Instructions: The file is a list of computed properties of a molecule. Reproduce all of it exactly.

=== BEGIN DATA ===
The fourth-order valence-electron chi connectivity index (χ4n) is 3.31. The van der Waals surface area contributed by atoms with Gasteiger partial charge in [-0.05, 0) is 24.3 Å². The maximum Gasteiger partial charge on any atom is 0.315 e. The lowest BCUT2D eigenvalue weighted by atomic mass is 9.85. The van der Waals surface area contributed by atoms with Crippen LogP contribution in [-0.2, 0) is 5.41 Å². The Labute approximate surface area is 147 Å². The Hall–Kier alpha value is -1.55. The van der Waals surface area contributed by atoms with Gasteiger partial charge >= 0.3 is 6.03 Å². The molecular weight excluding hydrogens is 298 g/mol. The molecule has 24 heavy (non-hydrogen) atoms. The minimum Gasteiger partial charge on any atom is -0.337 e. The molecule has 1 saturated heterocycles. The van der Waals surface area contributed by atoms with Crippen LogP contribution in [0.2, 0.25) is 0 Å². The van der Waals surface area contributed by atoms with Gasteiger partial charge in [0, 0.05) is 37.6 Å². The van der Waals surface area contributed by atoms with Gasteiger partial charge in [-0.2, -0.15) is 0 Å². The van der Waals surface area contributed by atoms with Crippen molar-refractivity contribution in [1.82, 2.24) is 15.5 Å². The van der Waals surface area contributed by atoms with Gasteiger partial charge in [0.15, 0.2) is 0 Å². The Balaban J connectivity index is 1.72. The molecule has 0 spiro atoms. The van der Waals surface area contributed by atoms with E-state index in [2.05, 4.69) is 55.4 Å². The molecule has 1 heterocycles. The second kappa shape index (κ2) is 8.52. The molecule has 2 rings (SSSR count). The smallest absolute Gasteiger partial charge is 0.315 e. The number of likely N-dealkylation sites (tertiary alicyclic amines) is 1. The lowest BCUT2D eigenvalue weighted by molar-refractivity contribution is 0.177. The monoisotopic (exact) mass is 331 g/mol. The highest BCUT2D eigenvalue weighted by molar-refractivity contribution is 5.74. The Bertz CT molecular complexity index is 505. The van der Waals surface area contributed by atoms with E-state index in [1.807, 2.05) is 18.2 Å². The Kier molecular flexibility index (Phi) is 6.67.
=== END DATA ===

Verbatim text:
The fourth-order valence-electron chi connectivity index (χ4n) is 3.31. The van der Waals surface area contributed by atoms with Gasteiger partial charge in [-0.05, 0) is 24.3 Å². The maximum Gasteiger partial charge on any atom is 0.315 e. The lowest BCUT2D eigenvalue weighted by atomic mass is 9.85. The van der Waals surface area contributed by atoms with Crippen LogP contribution in [-0.2, 0) is 5.41 Å². The Labute approximate surface area is 147 Å². The Hall–Kier alpha value is -1.55. The van der Waals surface area contributed by atoms with Gasteiger partial charge >= 0.3 is 6.03 Å². The molecular weight excluding hydrogens is 298 g/mol. The molecule has 24 heavy (non-hydrogen) atoms. The minimum Gasteiger partial charge on any atom is -0.337 e. The molecule has 1 saturated heterocycles. The van der Waals surface area contributed by atoms with Crippen LogP contribution in [0.2, 0.25) is 0 Å². The van der Waals surface area contributed by atoms with Gasteiger partial charge in [0, 0.05) is 37.6 Å². The van der Waals surface area contributed by atoms with Gasteiger partial charge in [-0.2, -0.15) is 0 Å². The van der Waals surface area contributed by atoms with Crippen molar-refractivity contribution in [1.82, 2.24) is 15.5 Å². The van der Waals surface area contributed by atoms with Gasteiger partial charge in [0.15, 0.2) is 0 Å². The Balaban J connectivity index is 1.72. The molecule has 0 spiro atoms. The van der Waals surface area contributed by atoms with E-state index in [2.05, 4.69) is 55.4 Å². The molecule has 1 heterocycles. The second kappa shape index (κ2) is 8.52. The molecule has 2 rings (SSSR count). The smallest absolute Gasteiger partial charge is 0.315 e. The number of likely N-dealkylation sites (tertiary alicyclic amines) is 1. The lowest BCUT2D eigenvalue weighted by molar-refractivity contribution is 0.177. The monoisotopic (exact) mass is 331 g/mol. The highest BCUT2D eigenvalue weighted by molar-refractivity contribution is 5.74. The Bertz CT molecular complexity index is 505. The van der Waals surface area contributed by atoms with E-state index in [1.807, 2.05) is 18.2 Å². The Kier molecular flexibility index (Phi) is 6.67.